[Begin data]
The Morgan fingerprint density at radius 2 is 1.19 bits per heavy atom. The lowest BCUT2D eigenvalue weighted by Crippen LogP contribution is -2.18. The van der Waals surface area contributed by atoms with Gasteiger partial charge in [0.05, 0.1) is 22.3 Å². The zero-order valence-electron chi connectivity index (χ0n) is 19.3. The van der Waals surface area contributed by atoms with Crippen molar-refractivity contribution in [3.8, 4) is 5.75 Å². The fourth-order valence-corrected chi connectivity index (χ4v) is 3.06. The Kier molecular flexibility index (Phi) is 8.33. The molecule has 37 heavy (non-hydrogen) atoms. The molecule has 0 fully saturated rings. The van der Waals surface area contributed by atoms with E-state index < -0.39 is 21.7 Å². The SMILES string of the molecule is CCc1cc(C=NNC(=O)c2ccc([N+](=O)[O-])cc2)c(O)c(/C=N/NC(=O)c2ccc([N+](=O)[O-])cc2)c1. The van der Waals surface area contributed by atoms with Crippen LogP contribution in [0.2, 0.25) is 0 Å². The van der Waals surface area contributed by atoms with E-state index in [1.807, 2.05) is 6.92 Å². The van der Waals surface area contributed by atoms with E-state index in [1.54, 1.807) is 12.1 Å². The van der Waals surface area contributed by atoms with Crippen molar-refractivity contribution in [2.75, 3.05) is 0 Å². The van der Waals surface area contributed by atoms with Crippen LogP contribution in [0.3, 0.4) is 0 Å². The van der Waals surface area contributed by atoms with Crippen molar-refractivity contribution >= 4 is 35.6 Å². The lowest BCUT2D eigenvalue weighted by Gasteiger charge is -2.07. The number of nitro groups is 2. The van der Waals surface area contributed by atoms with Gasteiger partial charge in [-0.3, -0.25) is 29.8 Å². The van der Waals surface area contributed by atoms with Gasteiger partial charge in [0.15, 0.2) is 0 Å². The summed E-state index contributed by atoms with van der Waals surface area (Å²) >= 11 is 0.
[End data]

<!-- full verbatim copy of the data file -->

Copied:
The Morgan fingerprint density at radius 2 is 1.19 bits per heavy atom. The lowest BCUT2D eigenvalue weighted by Crippen LogP contribution is -2.18. The van der Waals surface area contributed by atoms with Gasteiger partial charge in [0.05, 0.1) is 22.3 Å². The zero-order valence-electron chi connectivity index (χ0n) is 19.3. The van der Waals surface area contributed by atoms with Crippen molar-refractivity contribution in [3.8, 4) is 5.75 Å². The fourth-order valence-corrected chi connectivity index (χ4v) is 3.06. The Kier molecular flexibility index (Phi) is 8.33. The molecule has 37 heavy (non-hydrogen) atoms. The molecule has 0 fully saturated rings. The van der Waals surface area contributed by atoms with E-state index < -0.39 is 21.7 Å². The SMILES string of the molecule is CCc1cc(C=NNC(=O)c2ccc([N+](=O)[O-])cc2)c(O)c(/C=N/NC(=O)c2ccc([N+](=O)[O-])cc2)c1. The van der Waals surface area contributed by atoms with Crippen LogP contribution in [0.2, 0.25) is 0 Å². The van der Waals surface area contributed by atoms with E-state index in [1.807, 2.05) is 6.92 Å². The van der Waals surface area contributed by atoms with E-state index in [1.54, 1.807) is 12.1 Å². The van der Waals surface area contributed by atoms with Crippen molar-refractivity contribution in [2.75, 3.05) is 0 Å². The van der Waals surface area contributed by atoms with Crippen LogP contribution in [0.3, 0.4) is 0 Å². The van der Waals surface area contributed by atoms with Crippen molar-refractivity contribution >= 4 is 35.6 Å². The lowest BCUT2D eigenvalue weighted by Gasteiger charge is -2.07. The number of nitro groups is 2. The van der Waals surface area contributed by atoms with Gasteiger partial charge in [-0.3, -0.25) is 29.8 Å². The van der Waals surface area contributed by atoms with Gasteiger partial charge in [0.15, 0.2) is 0 Å². The summed E-state index contributed by atoms with van der Waals surface area (Å²) >= 11 is 0.